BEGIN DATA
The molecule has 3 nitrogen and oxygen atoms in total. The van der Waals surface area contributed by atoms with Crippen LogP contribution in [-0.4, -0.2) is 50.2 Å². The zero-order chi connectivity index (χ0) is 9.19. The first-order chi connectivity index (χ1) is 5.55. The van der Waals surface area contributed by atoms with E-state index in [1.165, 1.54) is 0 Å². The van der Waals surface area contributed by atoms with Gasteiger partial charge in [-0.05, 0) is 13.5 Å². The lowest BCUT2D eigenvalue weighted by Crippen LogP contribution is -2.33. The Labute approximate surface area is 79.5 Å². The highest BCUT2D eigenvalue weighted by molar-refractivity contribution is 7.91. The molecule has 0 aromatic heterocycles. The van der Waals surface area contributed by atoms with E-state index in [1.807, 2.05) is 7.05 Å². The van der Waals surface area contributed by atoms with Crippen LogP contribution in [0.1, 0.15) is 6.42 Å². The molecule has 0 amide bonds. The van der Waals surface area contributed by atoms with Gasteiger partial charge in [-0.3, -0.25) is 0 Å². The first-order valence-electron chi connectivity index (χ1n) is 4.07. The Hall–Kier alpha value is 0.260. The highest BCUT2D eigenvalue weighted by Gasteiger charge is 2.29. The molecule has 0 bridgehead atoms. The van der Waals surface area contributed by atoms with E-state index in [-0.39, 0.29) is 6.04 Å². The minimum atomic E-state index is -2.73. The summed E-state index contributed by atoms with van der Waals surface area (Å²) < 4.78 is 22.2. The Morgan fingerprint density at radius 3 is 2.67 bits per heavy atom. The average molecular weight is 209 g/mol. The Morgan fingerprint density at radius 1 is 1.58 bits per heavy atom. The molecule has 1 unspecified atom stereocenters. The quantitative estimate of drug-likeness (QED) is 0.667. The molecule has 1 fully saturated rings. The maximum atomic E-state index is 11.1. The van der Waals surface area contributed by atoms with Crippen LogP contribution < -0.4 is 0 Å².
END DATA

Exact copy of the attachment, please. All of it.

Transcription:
The molecule has 3 nitrogen and oxygen atoms in total. The van der Waals surface area contributed by atoms with Crippen LogP contribution in [-0.4, -0.2) is 50.2 Å². The zero-order chi connectivity index (χ0) is 9.19. The first-order chi connectivity index (χ1) is 5.55. The van der Waals surface area contributed by atoms with E-state index in [1.165, 1.54) is 0 Å². The van der Waals surface area contributed by atoms with Gasteiger partial charge in [-0.05, 0) is 13.5 Å². The lowest BCUT2D eigenvalue weighted by Crippen LogP contribution is -2.33. The Labute approximate surface area is 79.5 Å². The highest BCUT2D eigenvalue weighted by molar-refractivity contribution is 7.91. The molecule has 0 aromatic heterocycles. The van der Waals surface area contributed by atoms with E-state index in [1.807, 2.05) is 7.05 Å². The van der Waals surface area contributed by atoms with Crippen LogP contribution in [0.1, 0.15) is 6.42 Å². The molecule has 0 amide bonds. The van der Waals surface area contributed by atoms with Gasteiger partial charge in [-0.3, -0.25) is 0 Å². The first-order valence-electron chi connectivity index (χ1n) is 4.07. The Hall–Kier alpha value is 0.260. The highest BCUT2D eigenvalue weighted by Gasteiger charge is 2.29. The molecule has 0 bridgehead atoms. The van der Waals surface area contributed by atoms with E-state index in [-0.39, 0.29) is 6.04 Å². The minimum atomic E-state index is -2.73. The summed E-state index contributed by atoms with van der Waals surface area (Å²) < 4.78 is 22.2. The Morgan fingerprint density at radius 3 is 2.67 bits per heavy atom. The average molecular weight is 209 g/mol. The Morgan fingerprint density at radius 1 is 1.58 bits per heavy atom. The molecule has 1 unspecified atom stereocenters. The quantitative estimate of drug-likeness (QED) is 0.667. The molecule has 1 fully saturated rings. The maximum atomic E-state index is 11.1. The van der Waals surface area contributed by atoms with Crippen LogP contribution < -0.4 is 0 Å².